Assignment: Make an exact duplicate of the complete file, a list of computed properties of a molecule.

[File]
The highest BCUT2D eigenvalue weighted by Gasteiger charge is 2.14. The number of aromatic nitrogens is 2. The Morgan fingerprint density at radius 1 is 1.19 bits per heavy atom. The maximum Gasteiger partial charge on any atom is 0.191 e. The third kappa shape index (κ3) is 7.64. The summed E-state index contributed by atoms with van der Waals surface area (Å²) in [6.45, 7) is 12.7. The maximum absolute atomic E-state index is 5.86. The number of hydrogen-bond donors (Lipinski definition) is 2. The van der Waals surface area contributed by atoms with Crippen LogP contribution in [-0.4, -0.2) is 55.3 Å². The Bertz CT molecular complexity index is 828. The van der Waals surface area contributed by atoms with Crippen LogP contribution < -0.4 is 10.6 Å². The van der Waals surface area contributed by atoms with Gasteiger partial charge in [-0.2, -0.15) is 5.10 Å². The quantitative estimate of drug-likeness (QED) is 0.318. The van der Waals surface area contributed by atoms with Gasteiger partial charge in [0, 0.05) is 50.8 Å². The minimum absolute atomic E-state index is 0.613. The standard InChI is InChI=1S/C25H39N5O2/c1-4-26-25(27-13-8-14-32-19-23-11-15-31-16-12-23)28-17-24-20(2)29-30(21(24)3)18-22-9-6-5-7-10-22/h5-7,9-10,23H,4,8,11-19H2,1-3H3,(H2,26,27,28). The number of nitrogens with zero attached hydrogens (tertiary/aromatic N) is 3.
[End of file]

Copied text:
The highest BCUT2D eigenvalue weighted by Gasteiger charge is 2.14. The number of aromatic nitrogens is 2. The Morgan fingerprint density at radius 1 is 1.19 bits per heavy atom. The maximum Gasteiger partial charge on any atom is 0.191 e. The third kappa shape index (κ3) is 7.64. The summed E-state index contributed by atoms with van der Waals surface area (Å²) in [6.45, 7) is 12.7. The maximum absolute atomic E-state index is 5.86. The number of hydrogen-bond donors (Lipinski definition) is 2. The van der Waals surface area contributed by atoms with Crippen LogP contribution in [-0.4, -0.2) is 55.3 Å². The Bertz CT molecular complexity index is 828. The van der Waals surface area contributed by atoms with Crippen LogP contribution < -0.4 is 10.6 Å². The van der Waals surface area contributed by atoms with Gasteiger partial charge in [-0.2, -0.15) is 5.10 Å². The quantitative estimate of drug-likeness (QED) is 0.318. The van der Waals surface area contributed by atoms with Gasteiger partial charge in [0, 0.05) is 50.8 Å². The minimum absolute atomic E-state index is 0.613. The standard InChI is InChI=1S/C25H39N5O2/c1-4-26-25(27-13-8-14-32-19-23-11-15-31-16-12-23)28-17-24-20(2)29-30(21(24)3)18-22-9-6-5-7-10-22/h5-7,9-10,23H,4,8,11-19H2,1-3H3,(H2,26,27,28). The number of nitrogens with zero attached hydrogens (tertiary/aromatic N) is 3.